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The Militant, 3 January 1949

The Editors

The State of the Union and Our Legislative Program

From The Militant, Vol. 13 No. 1, 3 January 1949, p. 1.
Transcribed & marked up by Einde O’Callaghan for ETOL.


Congress and the American people are eagerly awaiting the President’s annual “State of the Union” message, which Truman will deliver on Jan. 5. We predict in advance that the main direction pointed by Truman will be toward militarism and war. We further predict that he will offer little or nothing toward the solution of the major problems confronting the American people.

Truman – as he has already indicated – is going to water down many of the promises he made in his election campaign. He will hedge on unconditional repeal of the Taft-Hartley Law, his key promise to labor, and offer a substitute bill with many features of the Taft-Hartley Act.

Last week Truman’s Attorney General Tom Clark revealed how the Administration intends to carry out its promise to defend civil rights. It will continue its Gestapo-like “loyalty” purge and “subversive” blacklist and will seek to amend the Espionage Act to legalize many of the illegal practices now carried out in star-chamber sessions of Truman’s “loyalty” boards.

The most Truman will offer as a housing program is a for-the-record endorsement of the Taft-Ellender-Wagner bill calling for only 5 million government-financed, privately-built housing units in 10 years. Housing experts say there is an immediate urgent need for 25 million new units.

On the high cost of living, Truman will repeat his proposal for limited stand-by price controls coupled with power to freeze wages, after prices have soared way beyond wages, and with the object of maintaining this gap between living costs and the pay-envelope.

All Truman’s campaign promises on social welfare – health, education, minimum wages, old age benefits, etc. – will boil down to not more than a tiny fractional increase in federal expenditures compared to the $15 billion minimum he plans for direct military spending, including the atom bomb.

During the election campaign, the Socialist Workers Party presidential and vice presidential candidates, Farrell Dobbs and Grace Carlson, predicted that few of Truman’s promises would be kept if he were elected. His “State of the Union” message next week will confirm this prediction to the hilt.

The following election campaign program of the SWP remains the only sound legislative program to meet the urgent needs of the people as the 81st Congress prepares to convene:

  1. Take the war-making powers out of the hands of Congress. Let the people vote through nation-ide referendum on the question of war or peace. No secret diplomacy. Withdraw all troops from foreign soil.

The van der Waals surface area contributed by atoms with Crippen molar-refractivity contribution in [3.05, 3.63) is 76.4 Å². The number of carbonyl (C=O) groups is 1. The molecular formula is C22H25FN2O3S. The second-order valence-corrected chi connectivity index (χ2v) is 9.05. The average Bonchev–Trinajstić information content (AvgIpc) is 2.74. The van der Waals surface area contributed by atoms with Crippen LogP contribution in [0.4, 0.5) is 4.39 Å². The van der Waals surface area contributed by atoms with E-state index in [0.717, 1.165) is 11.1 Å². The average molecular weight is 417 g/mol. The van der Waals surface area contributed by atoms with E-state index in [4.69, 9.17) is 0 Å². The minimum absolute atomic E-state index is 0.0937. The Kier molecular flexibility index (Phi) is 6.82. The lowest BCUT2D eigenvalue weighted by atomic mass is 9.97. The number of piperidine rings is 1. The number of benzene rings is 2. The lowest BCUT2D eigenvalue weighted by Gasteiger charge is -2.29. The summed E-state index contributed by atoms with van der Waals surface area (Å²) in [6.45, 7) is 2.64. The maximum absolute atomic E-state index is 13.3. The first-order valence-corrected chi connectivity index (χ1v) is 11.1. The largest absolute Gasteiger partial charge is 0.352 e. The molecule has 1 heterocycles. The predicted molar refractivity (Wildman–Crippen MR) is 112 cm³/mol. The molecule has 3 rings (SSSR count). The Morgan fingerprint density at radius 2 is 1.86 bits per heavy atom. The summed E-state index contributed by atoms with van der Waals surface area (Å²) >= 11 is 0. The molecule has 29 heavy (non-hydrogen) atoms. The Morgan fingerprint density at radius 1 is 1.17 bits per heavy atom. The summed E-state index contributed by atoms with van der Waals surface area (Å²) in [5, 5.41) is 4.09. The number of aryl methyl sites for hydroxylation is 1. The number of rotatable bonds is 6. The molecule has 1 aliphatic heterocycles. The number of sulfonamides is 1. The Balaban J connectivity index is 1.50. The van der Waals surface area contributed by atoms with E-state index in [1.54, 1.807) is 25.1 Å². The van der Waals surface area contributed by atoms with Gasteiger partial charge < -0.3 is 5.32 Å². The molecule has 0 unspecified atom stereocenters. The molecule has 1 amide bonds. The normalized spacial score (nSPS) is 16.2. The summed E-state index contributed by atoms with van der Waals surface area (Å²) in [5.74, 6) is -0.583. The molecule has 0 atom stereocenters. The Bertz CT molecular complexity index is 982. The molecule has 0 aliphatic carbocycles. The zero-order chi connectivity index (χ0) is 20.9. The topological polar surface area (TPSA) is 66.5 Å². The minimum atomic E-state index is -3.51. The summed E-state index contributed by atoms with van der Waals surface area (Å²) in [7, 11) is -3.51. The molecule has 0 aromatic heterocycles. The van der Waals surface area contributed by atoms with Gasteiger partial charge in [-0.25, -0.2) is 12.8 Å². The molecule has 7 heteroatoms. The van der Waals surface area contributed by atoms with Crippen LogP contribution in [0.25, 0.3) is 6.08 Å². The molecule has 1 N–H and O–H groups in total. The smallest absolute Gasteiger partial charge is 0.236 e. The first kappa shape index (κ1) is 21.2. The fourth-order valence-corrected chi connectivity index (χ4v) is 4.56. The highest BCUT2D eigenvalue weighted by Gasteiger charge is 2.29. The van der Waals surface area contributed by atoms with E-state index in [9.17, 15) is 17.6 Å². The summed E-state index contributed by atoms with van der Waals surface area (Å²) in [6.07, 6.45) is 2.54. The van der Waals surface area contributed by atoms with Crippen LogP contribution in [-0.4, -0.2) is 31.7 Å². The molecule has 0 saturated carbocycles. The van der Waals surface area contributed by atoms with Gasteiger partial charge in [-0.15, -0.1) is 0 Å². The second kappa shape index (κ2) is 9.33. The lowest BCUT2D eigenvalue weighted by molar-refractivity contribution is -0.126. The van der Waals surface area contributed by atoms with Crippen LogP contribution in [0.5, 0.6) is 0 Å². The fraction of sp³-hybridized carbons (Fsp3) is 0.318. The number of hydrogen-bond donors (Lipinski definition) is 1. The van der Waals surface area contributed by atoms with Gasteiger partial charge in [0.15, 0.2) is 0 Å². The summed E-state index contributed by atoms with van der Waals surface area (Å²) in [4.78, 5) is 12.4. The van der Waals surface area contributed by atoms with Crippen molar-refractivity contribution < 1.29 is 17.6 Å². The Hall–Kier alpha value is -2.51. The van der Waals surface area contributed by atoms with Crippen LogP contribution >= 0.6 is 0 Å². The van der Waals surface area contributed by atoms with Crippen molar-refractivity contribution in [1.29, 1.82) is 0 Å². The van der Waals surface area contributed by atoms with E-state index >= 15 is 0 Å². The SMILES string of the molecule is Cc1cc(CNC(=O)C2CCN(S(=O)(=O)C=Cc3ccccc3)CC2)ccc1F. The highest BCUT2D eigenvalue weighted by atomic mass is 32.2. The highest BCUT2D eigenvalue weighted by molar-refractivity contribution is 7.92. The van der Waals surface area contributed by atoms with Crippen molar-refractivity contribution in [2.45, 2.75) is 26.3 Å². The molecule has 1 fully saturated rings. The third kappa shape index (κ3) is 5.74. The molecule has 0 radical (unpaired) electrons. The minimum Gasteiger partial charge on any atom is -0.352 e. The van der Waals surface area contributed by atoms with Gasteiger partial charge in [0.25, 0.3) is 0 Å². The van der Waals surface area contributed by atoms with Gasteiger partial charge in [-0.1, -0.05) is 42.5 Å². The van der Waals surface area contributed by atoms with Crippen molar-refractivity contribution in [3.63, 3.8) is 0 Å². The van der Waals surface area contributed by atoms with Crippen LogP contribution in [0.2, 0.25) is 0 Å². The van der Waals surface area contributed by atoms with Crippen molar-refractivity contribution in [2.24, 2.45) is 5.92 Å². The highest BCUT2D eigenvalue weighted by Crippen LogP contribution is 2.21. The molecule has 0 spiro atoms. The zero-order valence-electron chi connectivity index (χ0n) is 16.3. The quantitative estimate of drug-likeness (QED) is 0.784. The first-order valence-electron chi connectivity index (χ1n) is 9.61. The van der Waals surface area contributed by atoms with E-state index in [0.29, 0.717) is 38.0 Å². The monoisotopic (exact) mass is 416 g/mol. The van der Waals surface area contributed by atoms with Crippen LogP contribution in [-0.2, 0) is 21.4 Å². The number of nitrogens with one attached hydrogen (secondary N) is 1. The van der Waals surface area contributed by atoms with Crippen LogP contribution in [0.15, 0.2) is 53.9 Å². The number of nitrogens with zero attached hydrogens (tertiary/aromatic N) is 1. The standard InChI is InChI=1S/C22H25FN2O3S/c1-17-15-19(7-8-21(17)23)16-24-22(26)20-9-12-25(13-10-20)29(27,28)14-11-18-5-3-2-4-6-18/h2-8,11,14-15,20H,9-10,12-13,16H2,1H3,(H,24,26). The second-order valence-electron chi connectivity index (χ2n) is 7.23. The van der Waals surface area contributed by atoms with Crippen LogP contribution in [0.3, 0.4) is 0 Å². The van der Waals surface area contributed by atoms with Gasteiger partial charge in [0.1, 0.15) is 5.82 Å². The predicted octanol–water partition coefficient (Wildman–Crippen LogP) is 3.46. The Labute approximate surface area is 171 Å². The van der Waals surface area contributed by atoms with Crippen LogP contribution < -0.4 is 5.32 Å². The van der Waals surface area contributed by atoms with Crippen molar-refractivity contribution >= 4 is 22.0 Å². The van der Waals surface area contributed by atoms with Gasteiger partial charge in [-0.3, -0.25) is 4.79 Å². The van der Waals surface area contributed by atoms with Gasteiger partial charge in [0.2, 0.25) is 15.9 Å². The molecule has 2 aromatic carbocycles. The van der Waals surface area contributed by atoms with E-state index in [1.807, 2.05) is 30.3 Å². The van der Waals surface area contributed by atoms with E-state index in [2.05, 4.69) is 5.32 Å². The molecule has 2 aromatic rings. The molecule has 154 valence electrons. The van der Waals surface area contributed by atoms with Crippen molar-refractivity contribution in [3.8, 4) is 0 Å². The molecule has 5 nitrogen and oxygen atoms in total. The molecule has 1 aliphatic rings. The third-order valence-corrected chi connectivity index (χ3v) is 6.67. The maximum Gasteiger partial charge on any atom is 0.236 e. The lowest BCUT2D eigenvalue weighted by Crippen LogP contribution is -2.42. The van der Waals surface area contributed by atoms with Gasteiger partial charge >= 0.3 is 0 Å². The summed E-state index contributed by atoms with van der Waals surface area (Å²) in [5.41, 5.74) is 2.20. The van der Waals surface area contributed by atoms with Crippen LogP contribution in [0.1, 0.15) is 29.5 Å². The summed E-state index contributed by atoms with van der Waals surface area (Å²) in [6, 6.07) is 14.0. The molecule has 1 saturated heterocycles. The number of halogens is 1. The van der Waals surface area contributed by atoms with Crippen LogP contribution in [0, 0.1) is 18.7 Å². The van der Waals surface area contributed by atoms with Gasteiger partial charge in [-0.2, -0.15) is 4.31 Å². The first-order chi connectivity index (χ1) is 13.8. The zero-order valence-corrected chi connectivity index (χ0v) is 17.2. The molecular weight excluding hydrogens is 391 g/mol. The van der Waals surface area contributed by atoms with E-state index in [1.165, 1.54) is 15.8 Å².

2. Unconditional repeal of the Taft-Hartley Act. No government interference in union affairs. No restrictions on the right to organize, strike and picket. No compulsory arbitration. Outlaw government-by-injunction.
  3. End red-baiting, witch-hunts and political persecution. Tear up the anti-democratic “subversive” blacklists. Abolish the House Committee on Un-American Activities.
  4. Liberalize the election laws which discriminate against minority parties. Extend the right of franchise to youth of military age.
  5. Pass and enforce legislation to punish lynching, abolish the poll tax, establish a Fair Employment Practices Committee with real power to root out discriminatory practices and eliminate segregation wherever it exists, including the armed forces and government agencies.
  6. Nationalize the basic industries, natural resources and banks, and operate them through democratically elected committees of workers and technicians.
  7. Build 25 million permanent low-cost, low-rent housing units. Finance the housing program with the billions now spent for war preparations.
  8. Federal benefits equal to union wages, automatically adjusted to meet rising prices, for veterans’ allowances, old-age retirement pay and unemployment and disability compensation.
  9. A government program to provide complete medical care for all working people and their families, financed entirely through a tax on the monopoly corporations. Expand school facilities to meet the needs of the day and pay the teachers a living wage.
  10. Establish price control to be regulated and enforced’by mass consumers committees of housewives, unionists, working farmers and small shopkeepers.
  11. Guarantee the cost of production to working farmers through a program to be operated by their own representatives. Abolish sharecropping and landlordism. Transfer title deeds of the land to those who work it. Ban commodity speculation.
  12. Repeal all payroll taxes. Abolish all sales taxes. No taxes on incomes under $5,000 a year. A 100% tax on incomes over $25,000 a year.

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